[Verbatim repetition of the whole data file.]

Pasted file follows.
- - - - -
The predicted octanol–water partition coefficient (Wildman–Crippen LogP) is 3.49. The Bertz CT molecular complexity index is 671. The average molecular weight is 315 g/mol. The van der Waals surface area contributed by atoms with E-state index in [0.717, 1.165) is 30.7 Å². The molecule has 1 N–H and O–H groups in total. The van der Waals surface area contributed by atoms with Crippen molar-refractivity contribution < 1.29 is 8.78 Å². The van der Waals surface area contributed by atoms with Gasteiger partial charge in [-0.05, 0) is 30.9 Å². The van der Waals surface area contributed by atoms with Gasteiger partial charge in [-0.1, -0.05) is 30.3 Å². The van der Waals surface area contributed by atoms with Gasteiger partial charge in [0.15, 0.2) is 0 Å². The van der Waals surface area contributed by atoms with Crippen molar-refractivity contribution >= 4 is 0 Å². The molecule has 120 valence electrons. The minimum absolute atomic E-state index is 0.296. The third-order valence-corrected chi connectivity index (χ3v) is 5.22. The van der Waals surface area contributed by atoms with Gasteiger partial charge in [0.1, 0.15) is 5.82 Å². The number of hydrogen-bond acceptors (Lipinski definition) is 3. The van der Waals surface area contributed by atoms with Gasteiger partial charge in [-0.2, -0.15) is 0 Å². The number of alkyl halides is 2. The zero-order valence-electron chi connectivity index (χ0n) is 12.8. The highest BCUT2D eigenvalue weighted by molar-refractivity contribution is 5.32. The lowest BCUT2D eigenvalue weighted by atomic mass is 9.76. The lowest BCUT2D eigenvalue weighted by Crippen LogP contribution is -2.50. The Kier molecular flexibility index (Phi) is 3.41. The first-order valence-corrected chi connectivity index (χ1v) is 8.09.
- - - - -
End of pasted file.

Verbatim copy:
The predicted octanol–water partition coefficient (Wildman–Crippen LogP) is 3.49. The Bertz CT molecular complexity index is 671. The average molecular weight is 315 g/mol. The van der Waals surface area contributed by atoms with E-state index in [0.717, 1.165) is 30.7 Å². The molecule has 1 N–H and O–H groups in total. The van der Waals surface area contributed by atoms with Crippen molar-refractivity contribution < 1.29 is 8.78 Å². The van der Waals surface area contributed by atoms with Gasteiger partial charge in [-0.05, 0) is 30.9 Å². The van der Waals surface area contributed by atoms with Gasteiger partial charge in [-0.1, -0.05) is 30.3 Å². The van der Waals surface area contributed by atoms with Gasteiger partial charge in [0.15, 0.2) is 0 Å². The van der Waals surface area contributed by atoms with Crippen molar-refractivity contribution >= 4 is 0 Å². The molecule has 120 valence electrons. The minimum absolute atomic E-state index is 0.296. The third-order valence-corrected chi connectivity index (χ3v) is 5.22. The van der Waals surface area contributed by atoms with Gasteiger partial charge in [0.1, 0.15) is 5.82 Å². The number of hydrogen-bond acceptors (Lipinski definition) is 3. The van der Waals surface area contributed by atoms with Gasteiger partial charge in [-0.2, -0.15) is 0 Å². The number of alkyl halides is 2. The zero-order valence-electron chi connectivity index (χ0n) is 12.8. The highest BCUT2D eigenvalue weighted by molar-refractivity contribution is 5.32. The lowest BCUT2D eigenvalue weighted by atomic mass is 9.76. The lowest BCUT2D eigenvalue weighted by Crippen LogP contribution is -2.50. The Kier molecular flexibility index (Phi) is 3.41. The first-order valence-corrected chi connectivity index (χ1v) is 8.09.